Fresh from his big statement in the Commons, James Cleverly has landed this morning in Kigali. The Home Secretary’s focus yesterday was on legal migration and bringing down the net total down by 300,000; today it’s on illegal migration and fixing the Rwanda scheme. Three weeks ago, the Supreme Court ruled it unlawful on the grounds that Rwanda is not a safe country to process asylum claims.
In response, ministers are adopting a two-pronged approach. The first is a new treaty with Rwanda to stop asylum seekers being deported back to their country of origin. This is the purpose of Cleverly’s visit today, with Kigali now expected to receive an additional £15 million on top of the £140 million already budgeted for the scheme. The new treaty updates the existing Migration and Economic Development Partnership between the two countries. Its details will be published today but could see British lawyers stationed in Rwandan courts. The two governments are also expected to produce a so-called ‘evidence pack’ to rebut elements of the Supreme Court’s judgment with a joint committee set up to keep the system under review.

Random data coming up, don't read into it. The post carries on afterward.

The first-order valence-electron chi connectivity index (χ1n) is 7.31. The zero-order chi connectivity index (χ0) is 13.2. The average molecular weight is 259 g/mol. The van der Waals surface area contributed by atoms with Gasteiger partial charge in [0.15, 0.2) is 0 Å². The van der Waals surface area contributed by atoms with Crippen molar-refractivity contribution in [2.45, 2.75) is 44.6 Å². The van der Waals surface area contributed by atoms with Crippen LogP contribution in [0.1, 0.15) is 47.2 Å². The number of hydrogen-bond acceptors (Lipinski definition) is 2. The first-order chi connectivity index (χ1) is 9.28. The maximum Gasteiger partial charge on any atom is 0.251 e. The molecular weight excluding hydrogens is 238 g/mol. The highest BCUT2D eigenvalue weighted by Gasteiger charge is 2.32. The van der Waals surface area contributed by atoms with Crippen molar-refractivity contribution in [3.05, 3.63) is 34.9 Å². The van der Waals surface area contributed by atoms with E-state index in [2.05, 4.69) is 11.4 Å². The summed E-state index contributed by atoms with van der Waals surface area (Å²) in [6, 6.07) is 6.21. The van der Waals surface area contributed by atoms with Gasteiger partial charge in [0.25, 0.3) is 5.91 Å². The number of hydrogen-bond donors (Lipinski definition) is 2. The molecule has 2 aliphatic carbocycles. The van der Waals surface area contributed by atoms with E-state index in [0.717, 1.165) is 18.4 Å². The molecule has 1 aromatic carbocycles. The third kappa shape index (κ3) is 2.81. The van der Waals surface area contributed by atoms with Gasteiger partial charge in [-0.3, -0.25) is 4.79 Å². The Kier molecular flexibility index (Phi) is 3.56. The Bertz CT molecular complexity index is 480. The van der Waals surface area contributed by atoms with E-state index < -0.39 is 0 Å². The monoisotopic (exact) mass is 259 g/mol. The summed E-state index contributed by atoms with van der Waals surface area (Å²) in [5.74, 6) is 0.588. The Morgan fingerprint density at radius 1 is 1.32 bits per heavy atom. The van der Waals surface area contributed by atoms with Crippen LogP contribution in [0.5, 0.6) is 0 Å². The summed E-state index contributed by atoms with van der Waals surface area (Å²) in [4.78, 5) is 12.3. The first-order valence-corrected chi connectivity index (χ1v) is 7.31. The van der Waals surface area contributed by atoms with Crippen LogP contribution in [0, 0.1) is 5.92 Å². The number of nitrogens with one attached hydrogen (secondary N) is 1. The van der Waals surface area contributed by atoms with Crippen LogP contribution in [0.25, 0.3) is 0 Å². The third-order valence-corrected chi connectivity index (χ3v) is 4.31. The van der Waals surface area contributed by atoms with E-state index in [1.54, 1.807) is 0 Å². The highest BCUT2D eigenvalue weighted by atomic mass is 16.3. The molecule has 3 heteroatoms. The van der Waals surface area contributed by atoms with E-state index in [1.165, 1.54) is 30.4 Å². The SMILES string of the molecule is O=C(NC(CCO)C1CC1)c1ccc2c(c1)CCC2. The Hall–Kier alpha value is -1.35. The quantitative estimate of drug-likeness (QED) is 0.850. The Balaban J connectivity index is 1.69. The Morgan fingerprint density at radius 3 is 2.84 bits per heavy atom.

The second part of the government’s approach is the more controversial one. Emergency legislation is expected to be introduced in parliament later this week, declaring Rwanda a safe country for migrants sent there. The two options are either a ‘full fat’ scheme which would see the U.K. effectively opt out of the European Convention on Human Rights in asylum cases. A ‘semi skimmed’ option would disapply only UK courts, while the weakest ‘skimmed’ plan would involve parliament simply declaring Rwanda safe. As the cabinet meet this morning, ministers are split on whether or not the Prime Minister should bypass the courts on asylum policy. The two law officers Alex Chalk, the Lord Chancellor, and Victoria Prentis, the Attorney General are believed to be wary of any such moves.